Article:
Ag Today December 13, 2018

State water board demands more water for fish [Los Angeles Times]

In an unprecedented step, state regulators Wednesday adopted standards that would force San Francisco and several big San Joaquin Valley irrigation districts to give some of their river supplies back to the environment. But they also left the door open to agreements that would significantly undercut those flow requirements — underscoring the winding path that marks any significant change in California water policy. The vote by the State Water Resources Control Board is by no means the final say on the matter. Settlement discussions will continue next year. And water users have vowed to challenge the flow mandates in court.


Westlands’ role in Shasta Dam-raising project takes a beating in Redding [Redding Record Searchlight]

A water district that provides irrigation to San Joaquin Valley farmers heard mostly negative comments in Redding on Wednesday about its role in the ongoing proposal to raise the height of Shasta Dam….The purpose of the project is to ensure survival of salmon living downstream of the dam and to stabilize the supply of water in Lake Shasta and downstream of the dam, said Mary Paasch, vice president of Stantec, the consultant hired to write an environmental impact report on the project. But most of those who spoke about the project Wednesday felt Westlands, long a controversial player in state water politics, has ulterior motives for wanting to build the project.


Southwestern US states close to sealing drought deal [Associated Press]

Water managers from seven Southwestern states that depend on the Colorado River for drinking and irrigation water are getting closer to finalizing an unprecedented drought contingency plan they may have to enact in 2020, officials said Thursday….A pact was supposed to be signed by the end of 2018, under threat that the bureau that controls the water distribution levers on the river would impose its own restrictions affecting drinking water to 40 million people and irrigation for crops in arid parts of U.S. and Mexico. Arizona and Nevada would be the first states to feel the pinch if a shortage is declared as expected next year. Supplies to California also could be curtailed.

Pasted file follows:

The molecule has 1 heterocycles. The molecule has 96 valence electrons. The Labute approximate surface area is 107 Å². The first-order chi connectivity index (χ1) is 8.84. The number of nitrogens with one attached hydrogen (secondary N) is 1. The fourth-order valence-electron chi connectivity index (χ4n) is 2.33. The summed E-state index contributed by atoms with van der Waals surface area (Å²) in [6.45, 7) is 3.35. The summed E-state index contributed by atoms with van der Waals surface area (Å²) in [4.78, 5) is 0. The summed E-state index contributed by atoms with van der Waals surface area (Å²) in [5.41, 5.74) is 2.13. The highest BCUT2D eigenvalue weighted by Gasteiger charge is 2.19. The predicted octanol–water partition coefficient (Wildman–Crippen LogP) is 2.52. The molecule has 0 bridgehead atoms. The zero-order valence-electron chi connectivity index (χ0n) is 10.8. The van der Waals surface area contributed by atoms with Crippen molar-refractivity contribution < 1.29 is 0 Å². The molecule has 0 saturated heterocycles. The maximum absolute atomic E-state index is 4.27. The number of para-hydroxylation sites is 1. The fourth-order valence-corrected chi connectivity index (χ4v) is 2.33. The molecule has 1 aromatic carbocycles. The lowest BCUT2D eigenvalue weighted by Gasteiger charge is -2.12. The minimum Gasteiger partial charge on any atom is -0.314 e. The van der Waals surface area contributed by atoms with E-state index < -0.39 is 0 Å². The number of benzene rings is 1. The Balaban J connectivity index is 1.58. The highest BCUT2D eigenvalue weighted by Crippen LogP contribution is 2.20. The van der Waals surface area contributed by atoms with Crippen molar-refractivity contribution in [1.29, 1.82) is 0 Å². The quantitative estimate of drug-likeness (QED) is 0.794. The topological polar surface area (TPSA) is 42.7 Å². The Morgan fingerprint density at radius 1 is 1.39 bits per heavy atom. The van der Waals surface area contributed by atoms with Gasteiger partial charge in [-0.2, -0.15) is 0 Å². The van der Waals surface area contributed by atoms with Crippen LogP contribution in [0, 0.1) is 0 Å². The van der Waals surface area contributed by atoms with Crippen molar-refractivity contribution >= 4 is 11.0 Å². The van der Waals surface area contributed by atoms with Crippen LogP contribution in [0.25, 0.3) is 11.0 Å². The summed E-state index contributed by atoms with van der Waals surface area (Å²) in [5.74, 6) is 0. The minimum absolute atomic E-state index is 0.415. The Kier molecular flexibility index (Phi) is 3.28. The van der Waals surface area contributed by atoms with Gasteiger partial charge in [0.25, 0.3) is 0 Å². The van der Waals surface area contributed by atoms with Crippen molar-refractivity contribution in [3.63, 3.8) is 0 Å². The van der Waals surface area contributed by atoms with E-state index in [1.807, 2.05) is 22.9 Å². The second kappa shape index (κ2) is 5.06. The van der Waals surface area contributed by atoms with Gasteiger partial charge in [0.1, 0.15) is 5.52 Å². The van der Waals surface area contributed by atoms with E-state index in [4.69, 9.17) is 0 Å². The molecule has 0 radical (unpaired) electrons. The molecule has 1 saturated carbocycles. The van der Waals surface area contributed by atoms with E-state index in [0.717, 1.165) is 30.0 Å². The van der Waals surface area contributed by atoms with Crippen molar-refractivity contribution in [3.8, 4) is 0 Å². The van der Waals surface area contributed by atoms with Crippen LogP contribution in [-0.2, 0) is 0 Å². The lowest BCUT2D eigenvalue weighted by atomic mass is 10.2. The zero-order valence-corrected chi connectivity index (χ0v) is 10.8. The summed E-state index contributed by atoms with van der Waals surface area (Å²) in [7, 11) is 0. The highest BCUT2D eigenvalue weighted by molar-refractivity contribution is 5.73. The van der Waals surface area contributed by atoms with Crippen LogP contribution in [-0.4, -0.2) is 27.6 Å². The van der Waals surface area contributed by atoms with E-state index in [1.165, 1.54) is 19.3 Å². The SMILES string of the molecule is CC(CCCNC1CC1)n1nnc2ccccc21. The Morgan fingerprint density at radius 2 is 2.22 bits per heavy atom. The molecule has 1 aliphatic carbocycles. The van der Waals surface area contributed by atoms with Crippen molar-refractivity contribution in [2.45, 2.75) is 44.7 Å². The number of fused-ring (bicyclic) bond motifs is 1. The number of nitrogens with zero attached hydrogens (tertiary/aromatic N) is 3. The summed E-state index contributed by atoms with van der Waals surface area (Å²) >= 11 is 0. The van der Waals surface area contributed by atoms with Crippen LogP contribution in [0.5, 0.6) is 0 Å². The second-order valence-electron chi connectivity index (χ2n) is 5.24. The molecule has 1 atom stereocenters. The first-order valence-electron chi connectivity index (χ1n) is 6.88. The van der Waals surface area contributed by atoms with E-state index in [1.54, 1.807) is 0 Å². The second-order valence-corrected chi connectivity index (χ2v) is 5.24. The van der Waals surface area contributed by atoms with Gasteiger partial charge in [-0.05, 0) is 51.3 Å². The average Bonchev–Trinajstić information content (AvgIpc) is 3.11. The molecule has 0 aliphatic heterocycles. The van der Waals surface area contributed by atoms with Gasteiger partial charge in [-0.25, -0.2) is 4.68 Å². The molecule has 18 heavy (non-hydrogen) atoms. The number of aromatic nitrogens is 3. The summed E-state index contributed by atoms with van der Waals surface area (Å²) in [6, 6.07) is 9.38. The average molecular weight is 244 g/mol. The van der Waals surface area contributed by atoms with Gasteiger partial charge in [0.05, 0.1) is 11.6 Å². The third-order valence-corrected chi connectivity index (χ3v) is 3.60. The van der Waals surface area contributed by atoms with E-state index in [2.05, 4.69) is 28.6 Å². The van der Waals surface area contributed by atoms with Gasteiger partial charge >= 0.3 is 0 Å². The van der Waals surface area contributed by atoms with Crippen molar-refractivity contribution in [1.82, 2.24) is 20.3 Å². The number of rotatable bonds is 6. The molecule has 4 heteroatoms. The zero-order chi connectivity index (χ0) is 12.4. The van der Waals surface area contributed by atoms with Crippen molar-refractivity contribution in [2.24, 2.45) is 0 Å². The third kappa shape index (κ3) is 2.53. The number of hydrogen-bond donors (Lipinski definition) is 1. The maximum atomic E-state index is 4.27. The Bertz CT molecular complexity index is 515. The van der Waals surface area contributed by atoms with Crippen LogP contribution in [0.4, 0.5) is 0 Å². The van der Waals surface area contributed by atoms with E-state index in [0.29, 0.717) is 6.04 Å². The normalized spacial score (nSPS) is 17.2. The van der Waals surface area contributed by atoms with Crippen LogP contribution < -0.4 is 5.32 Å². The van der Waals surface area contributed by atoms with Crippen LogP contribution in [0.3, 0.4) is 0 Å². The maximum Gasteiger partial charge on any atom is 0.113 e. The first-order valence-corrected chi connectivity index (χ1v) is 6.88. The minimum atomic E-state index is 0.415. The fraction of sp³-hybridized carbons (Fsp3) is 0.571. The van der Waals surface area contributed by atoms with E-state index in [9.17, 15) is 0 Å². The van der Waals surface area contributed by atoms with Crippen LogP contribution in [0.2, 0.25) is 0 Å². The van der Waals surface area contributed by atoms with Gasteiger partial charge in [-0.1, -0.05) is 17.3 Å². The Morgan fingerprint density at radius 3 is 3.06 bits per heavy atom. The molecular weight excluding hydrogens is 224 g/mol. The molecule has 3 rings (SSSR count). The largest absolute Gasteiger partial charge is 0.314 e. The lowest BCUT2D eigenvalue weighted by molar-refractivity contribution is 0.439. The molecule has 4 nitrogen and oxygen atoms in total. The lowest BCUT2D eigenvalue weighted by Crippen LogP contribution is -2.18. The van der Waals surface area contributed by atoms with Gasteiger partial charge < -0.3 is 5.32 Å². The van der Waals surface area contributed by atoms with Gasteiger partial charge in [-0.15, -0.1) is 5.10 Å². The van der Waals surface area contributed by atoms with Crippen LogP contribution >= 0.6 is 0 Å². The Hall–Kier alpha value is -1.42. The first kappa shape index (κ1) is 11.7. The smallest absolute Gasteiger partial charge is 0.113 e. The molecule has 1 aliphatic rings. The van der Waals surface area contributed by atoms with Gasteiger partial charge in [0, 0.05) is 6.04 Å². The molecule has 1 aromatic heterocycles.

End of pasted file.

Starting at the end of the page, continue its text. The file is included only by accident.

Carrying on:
Why the farm bill matters to Californians [McClatchy News Service]

California agriculture interests will find the farm bill Congress passed this week largely means more of the same….Some of the bill’s provisions, such as forest management to prevent wildfires and work requirements for those who receive aid to buy food through the Supplemental Nutrition Assistance Program, formerly known as food stamps, held up passage of the bill for months. But bill is full of far less controversial points that are vitally important to Californians that had farmers on edge as the bill languished in congressional limbo.


Trump administration signals support for Point Reyes ranching bill [Marin Independent Journal]

The Trump administration signaled its support Wednesday for Rep. Jared Huffman’s controversial bill to extend the leases of several historic Point Reyes National Seashore ranches. Huffman, D-San Rafael, said with the end of the congressional session looming, the Senate’s intent may be to adopt an end-of-year public lands legislative package in which his bill could be included….Wednesday was the first time Huffman’s bill has been taken up in the Senate since the legislation passed in a unanimous vote in the House in late September.